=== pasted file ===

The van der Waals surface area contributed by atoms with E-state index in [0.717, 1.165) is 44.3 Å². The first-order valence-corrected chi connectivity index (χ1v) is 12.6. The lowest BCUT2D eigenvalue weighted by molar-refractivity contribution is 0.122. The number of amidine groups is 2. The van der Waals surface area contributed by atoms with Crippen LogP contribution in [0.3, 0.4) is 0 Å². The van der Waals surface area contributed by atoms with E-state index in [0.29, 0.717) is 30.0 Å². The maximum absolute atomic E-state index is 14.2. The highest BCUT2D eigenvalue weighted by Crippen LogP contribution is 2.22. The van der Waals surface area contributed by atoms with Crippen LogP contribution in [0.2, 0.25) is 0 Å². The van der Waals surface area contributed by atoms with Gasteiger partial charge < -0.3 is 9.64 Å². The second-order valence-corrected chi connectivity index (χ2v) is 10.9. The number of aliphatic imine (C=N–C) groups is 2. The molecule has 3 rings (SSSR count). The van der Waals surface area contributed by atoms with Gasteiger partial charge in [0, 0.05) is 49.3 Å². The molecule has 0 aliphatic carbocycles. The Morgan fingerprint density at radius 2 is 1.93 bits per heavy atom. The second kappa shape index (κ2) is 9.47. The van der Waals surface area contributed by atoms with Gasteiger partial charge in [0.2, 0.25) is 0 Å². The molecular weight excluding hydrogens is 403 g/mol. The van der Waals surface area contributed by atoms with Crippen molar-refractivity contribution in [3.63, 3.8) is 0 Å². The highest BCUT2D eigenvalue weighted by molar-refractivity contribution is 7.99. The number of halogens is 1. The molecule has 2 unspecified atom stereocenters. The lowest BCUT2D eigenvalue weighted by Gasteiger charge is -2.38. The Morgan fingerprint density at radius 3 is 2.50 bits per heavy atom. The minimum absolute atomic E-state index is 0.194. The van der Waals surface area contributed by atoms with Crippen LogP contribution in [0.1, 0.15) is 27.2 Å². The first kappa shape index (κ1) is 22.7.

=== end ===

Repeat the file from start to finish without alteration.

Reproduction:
The van der Waals surface area contributed by atoms with E-state index in [0.717, 1.165) is 44.3 Å². The first-order valence-corrected chi connectivity index (χ1v) is 12.6. The lowest BCUT2D eigenvalue weighted by molar-refractivity contribution is 0.122. The number of amidine groups is 2. The van der Waals surface area contributed by atoms with Crippen LogP contribution in [0.3, 0.4) is 0 Å². The van der Waals surface area contributed by atoms with E-state index in [0.29, 0.717) is 30.0 Å². The maximum absolute atomic E-state index is 14.2. The highest BCUT2D eigenvalue weighted by Crippen LogP contribution is 2.22. The van der Waals surface area contributed by atoms with Crippen LogP contribution in [0.2, 0.25) is 0 Å². The van der Waals surface area contributed by atoms with Gasteiger partial charge < -0.3 is 9.64 Å². The second-order valence-corrected chi connectivity index (χ2v) is 10.9. The number of aliphatic imine (C=N–C) groups is 2. The molecule has 3 rings (SSSR count). The van der Waals surface area contributed by atoms with Gasteiger partial charge in [0, 0.05) is 49.3 Å². The molecule has 0 aliphatic carbocycles. The Morgan fingerprint density at radius 2 is 1.93 bits per heavy atom. The second kappa shape index (κ2) is 9.47. The van der Waals surface area contributed by atoms with Gasteiger partial charge in [0.2, 0.25) is 0 Å². The molecular weight excluding hydrogens is 403 g/mol. The van der Waals surface area contributed by atoms with Crippen molar-refractivity contribution in [3.63, 3.8) is 0 Å². The highest BCUT2D eigenvalue weighted by molar-refractivity contribution is 7.99. The number of halogens is 1. The molecule has 2 unspecified atom stereocenters. The lowest BCUT2D eigenvalue weighted by Gasteiger charge is -2.38. The Morgan fingerprint density at radius 3 is 2.50 bits per heavy atom. The minimum absolute atomic E-state index is 0.194. The van der Waals surface area contributed by atoms with Crippen LogP contribution in [0.1, 0.15) is 27.2 Å². The first kappa shape index (κ1) is 22.7.